Savita Halappanavar- the thread to actually talk about the case

(106 Posts)
ZombiesAreClammyDodgers Thu 15-Nov-12 16:00:11

Away from the madness of the other thread.

Xiaoxiong Thu 15-Nov-12 16:10:39

Can I just mark my place by repeating from the other thread: if you like me are outside Ireland but desperate to do something, please donate to Choice Ireland - they sent me a lovely note last night thanking me for my donation. It said RIP Savita at the end sad

I have been thinking about this alot, probably because I had a similar experiance.

I wonder if she was given medication that masked the symptoms of infection? For instance steroids for the lungs can mask symptoms of infection. Although I wouldn't think they'd give these as early as 17 weeks.

So can labour. I wonder if they'd induced a few days before if they would have noticed the signs of infection post birth. As it was the infection was probably getting worse the same time as she was induced.

Symptoms of infection such as raised bp, pain, changes in pulse temperature etc may all of been put down to labour when really it was infection iyswim

LeBFG Thu 15-Nov-12 16:18:09

Raised temp is always an infection??? THis is something I can't get my head around. The infection was probably there when she arrived, or at least soon after. Surely she would have had a temp - Were they not monitoring it?

The whole case just makes me feel desperately sad, on just about every level.

RedToothbrush Bosnia-Herzegovina Thu 15-Nov-12 16:20:12

But surely that doesn't explain away the facts that

a) they knew she was miscarrying anyway so even if the infection was masked it didn't make a difference
b) they withheld treatment because she was pregnant and they either feared/misunderstood the law or their religious beliefs affected their decisions.

Either way, it doesn't make any difference. She wasn't treated properly because she was pregnant. Had she been in a situation where she wasn't pregnant different decisions would have been made.

LeBof well no raised temp isn't always an indication of infection, labour can cause an increase in temp as can chronic pain

Of course it makes a difference, if it is the case then if they'd induced her when she wanted 3 days before, labour wouldn't have masked the symptoms of infection. Even so she should have been given antibiotics as a precaution.

ZombiesAreClammyDodgers Thu 15-Nov-12 16:43:55

Isn't it a case of antibiotics not really being to avoid ( just slow the onset of septicaemia down) if the foetus is dead or dying already?

ZombiesAreClammyDodgers Thu 15-Nov-12 16:44:17

being able

Not sure, I've had pprom 3 times and was always told they were giving abs as a precaution even though I showed no signs of infection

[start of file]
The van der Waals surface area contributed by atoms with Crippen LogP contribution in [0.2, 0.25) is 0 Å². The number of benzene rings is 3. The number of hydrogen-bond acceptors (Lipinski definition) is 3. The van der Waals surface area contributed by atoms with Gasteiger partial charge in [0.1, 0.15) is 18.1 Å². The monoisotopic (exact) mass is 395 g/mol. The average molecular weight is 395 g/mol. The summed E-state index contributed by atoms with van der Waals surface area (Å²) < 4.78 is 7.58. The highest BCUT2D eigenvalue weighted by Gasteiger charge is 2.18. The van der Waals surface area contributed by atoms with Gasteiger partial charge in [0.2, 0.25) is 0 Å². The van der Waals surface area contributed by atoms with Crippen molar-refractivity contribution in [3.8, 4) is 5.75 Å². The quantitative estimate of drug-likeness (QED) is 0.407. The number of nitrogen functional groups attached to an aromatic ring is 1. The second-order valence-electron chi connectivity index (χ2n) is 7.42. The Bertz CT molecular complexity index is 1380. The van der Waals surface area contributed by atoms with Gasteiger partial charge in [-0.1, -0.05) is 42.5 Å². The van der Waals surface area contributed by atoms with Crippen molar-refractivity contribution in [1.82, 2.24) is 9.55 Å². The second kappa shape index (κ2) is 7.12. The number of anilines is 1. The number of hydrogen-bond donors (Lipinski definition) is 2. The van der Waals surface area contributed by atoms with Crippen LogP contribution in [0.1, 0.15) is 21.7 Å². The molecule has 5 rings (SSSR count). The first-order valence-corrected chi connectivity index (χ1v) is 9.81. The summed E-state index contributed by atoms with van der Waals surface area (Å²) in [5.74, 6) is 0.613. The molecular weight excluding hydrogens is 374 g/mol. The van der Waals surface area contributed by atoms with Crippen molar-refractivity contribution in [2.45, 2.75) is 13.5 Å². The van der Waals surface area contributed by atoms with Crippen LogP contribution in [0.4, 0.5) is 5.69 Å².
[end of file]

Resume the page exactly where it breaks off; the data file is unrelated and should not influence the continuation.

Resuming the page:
LeBFG Thu 15-Nov-12 16:52:41

Moomin - I can see labour will increase body temp like doing sport can. Surely a fever temp (i.e. 38+) would indicate infection rather than just labour?

(I have no idea - just asking. When I went into preterm labour they frequently checked my temp as a common cause of preterm labours is infection).

ICBINEG Thu 15-Nov-12 17:17:13

So the discussion I nearly got into on the other thread was how you can have a definition of when to intervene given that medics are always dealing in probabilities.

If you can intervene when the mothers life is definitely at risk then that is a carte blanche to never intervene as one can never prove life is endangered until it is too late.

If you say potential risk to the mothers life then that includes all pregnancies.

<hopes this isn't one of the banned topics>

That is the think (or one of the things): temperature is routine monitored in labour, antibiotics are routinely given if rupture of membranes has occurred, conservative or active management of miscarriage is offered as a matter of routine.

This woman was not offered what is considered routine medical care in the rest of the Western world (and a fair bit of the rest of the world too btw).

Maybe it would help the discussion about it to refer to 'actively managed miscarriage' rather than the more emotive 'termination'? The pregnancy was terminating itself already, maybe because of infection that was already there.

Having the fetus in utero will have kept any potential uterine infection going.

Curtsey Thu 15-Nov-12 17:29:40

On Irish radio today I listened to a woman describe a miscarriage she underwent at 12 weeks' gestation. A heartbeat was found for quite a long time into the miscarriage despite heavy bleeding and the woman became very ill. The consultant came and explained to her that he would have to do a D and C to save her life. She was confused as she was so ill and said 'but what about the heartbeat' and he said I'm sorry, there's just no way to save the baby and this is the only way to save you.
So this happened in Dublin 8 years ago and the woman was quite clear about the fact that he had saved her life.

LeBFG Thu 15-Nov-12 17:39:17